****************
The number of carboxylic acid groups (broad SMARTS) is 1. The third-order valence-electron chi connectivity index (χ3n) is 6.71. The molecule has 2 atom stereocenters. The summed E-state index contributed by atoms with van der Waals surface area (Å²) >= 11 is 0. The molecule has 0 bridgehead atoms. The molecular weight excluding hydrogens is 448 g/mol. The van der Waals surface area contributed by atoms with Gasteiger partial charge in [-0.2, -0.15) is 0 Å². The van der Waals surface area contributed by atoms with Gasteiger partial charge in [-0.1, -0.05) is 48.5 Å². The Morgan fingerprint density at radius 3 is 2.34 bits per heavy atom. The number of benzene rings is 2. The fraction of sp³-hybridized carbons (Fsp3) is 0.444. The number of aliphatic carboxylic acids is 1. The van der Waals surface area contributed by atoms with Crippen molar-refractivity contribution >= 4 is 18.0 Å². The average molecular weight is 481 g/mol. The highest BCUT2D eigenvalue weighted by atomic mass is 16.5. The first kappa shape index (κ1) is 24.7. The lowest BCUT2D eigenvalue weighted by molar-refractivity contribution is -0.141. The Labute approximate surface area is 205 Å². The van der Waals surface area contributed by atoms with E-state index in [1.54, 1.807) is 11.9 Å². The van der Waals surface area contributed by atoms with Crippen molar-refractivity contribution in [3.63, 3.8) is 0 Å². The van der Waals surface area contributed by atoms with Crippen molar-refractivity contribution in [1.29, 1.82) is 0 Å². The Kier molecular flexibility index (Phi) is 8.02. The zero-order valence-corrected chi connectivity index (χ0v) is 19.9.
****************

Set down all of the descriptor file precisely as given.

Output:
The number of carboxylic acid groups (broad SMARTS) is 1. The third-order valence-electron chi connectivity index (χ3n) is 6.71. The molecule has 2 atom stereocenters. The summed E-state index contributed by atoms with van der Waals surface area (Å²) >= 11 is 0. The molecule has 0 bridgehead atoms. The molecular weight excluding hydrogens is 448 g/mol. The van der Waals surface area contributed by atoms with Gasteiger partial charge in [-0.2, -0.15) is 0 Å². The van der Waals surface area contributed by atoms with Gasteiger partial charge in [-0.1, -0.05) is 48.5 Å². The Morgan fingerprint density at radius 3 is 2.34 bits per heavy atom. The number of benzene rings is 2. The fraction of sp³-hybridized carbons (Fsp3) is 0.444. The number of aliphatic carboxylic acids is 1. The van der Waals surface area contributed by atoms with Crippen molar-refractivity contribution >= 4 is 18.0 Å². The average molecular weight is 481 g/mol. The highest BCUT2D eigenvalue weighted by atomic mass is 16.5. The first kappa shape index (κ1) is 24.7. The lowest BCUT2D eigenvalue weighted by molar-refractivity contribution is -0.141. The Labute approximate surface area is 205 Å². The van der Waals surface area contributed by atoms with E-state index in [1.54, 1.807) is 11.9 Å². The van der Waals surface area contributed by atoms with Crippen molar-refractivity contribution in [3.63, 3.8) is 0 Å². The van der Waals surface area contributed by atoms with Crippen molar-refractivity contribution in [1.29, 1.82) is 0 Å². The Kier molecular flexibility index (Phi) is 8.02. The zero-order valence-corrected chi connectivity index (χ0v) is 19.9.